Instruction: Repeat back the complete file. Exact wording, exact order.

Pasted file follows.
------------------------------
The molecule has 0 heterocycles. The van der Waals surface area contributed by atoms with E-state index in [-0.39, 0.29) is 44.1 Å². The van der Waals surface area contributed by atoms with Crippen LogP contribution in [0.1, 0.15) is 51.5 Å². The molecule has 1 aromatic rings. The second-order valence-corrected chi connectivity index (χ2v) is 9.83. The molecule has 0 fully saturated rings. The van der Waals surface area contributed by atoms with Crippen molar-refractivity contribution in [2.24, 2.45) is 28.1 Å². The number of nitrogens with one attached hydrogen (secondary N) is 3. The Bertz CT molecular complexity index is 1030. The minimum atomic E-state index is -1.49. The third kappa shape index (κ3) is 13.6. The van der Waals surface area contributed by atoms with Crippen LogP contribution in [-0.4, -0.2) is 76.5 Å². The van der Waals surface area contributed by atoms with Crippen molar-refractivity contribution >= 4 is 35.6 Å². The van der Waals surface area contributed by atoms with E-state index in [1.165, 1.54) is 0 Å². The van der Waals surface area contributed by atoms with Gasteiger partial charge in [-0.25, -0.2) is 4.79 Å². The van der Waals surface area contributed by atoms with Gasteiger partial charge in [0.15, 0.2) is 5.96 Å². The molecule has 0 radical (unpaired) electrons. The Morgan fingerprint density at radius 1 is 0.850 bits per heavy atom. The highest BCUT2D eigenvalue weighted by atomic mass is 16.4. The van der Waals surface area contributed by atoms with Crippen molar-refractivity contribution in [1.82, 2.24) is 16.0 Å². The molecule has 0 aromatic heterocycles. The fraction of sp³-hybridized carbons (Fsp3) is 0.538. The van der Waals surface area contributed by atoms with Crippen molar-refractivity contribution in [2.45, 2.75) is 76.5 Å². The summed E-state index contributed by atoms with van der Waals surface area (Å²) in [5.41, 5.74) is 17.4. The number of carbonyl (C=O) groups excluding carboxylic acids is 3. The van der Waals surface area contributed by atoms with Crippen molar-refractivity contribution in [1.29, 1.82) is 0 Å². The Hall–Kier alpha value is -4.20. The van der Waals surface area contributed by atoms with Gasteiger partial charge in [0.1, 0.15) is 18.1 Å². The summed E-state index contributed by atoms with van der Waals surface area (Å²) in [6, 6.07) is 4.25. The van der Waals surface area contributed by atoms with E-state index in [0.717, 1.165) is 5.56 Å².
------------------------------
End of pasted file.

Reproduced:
The molecule has 0 heterocycles. The van der Waals surface area contributed by atoms with E-state index in [-0.39, 0.29) is 44.1 Å². The van der Waals surface area contributed by atoms with Crippen LogP contribution in [0.1, 0.15) is 51.5 Å². The molecule has 1 aromatic rings. The second-order valence-corrected chi connectivity index (χ2v) is 9.83. The molecule has 0 fully saturated rings. The van der Waals surface area contributed by atoms with Crippen molar-refractivity contribution in [2.24, 2.45) is 28.1 Å². The number of nitrogens with one attached hydrogen (secondary N) is 3. The Bertz CT molecular complexity index is 1030. The minimum atomic E-state index is -1.49. The third kappa shape index (κ3) is 13.6. The van der Waals surface area contributed by atoms with Crippen LogP contribution in [-0.4, -0.2) is 76.5 Å². The van der Waals surface area contributed by atoms with Crippen molar-refractivity contribution >= 4 is 35.6 Å². The van der Waals surface area contributed by atoms with E-state index in [1.165, 1.54) is 0 Å². The van der Waals surface area contributed by atoms with Gasteiger partial charge in [-0.25, -0.2) is 4.79 Å². The van der Waals surface area contributed by atoms with Gasteiger partial charge in [0.15, 0.2) is 5.96 Å². The molecule has 0 radical (unpaired) electrons. The Morgan fingerprint density at radius 1 is 0.850 bits per heavy atom. The highest BCUT2D eigenvalue weighted by atomic mass is 16.4. The van der Waals surface area contributed by atoms with Crippen molar-refractivity contribution in [1.82, 2.24) is 16.0 Å². The molecule has 0 aromatic heterocycles. The fraction of sp³-hybridized carbons (Fsp3) is 0.538. The van der Waals surface area contributed by atoms with Crippen molar-refractivity contribution in [2.45, 2.75) is 76.5 Å². The summed E-state index contributed by atoms with van der Waals surface area (Å²) in [5.41, 5.74) is 17.4. The number of carbonyl (C=O) groups excluding carboxylic acids is 3. The van der Waals surface area contributed by atoms with Crippen molar-refractivity contribution in [1.29, 1.82) is 0 Å². The Hall–Kier alpha value is -4.20. The van der Waals surface area contributed by atoms with Gasteiger partial charge in [0.1, 0.15) is 18.1 Å². The summed E-state index contributed by atoms with van der Waals surface area (Å²) in [6, 6.07) is 4.25. The van der Waals surface area contributed by atoms with E-state index in [0.717, 1.165) is 5.56 Å².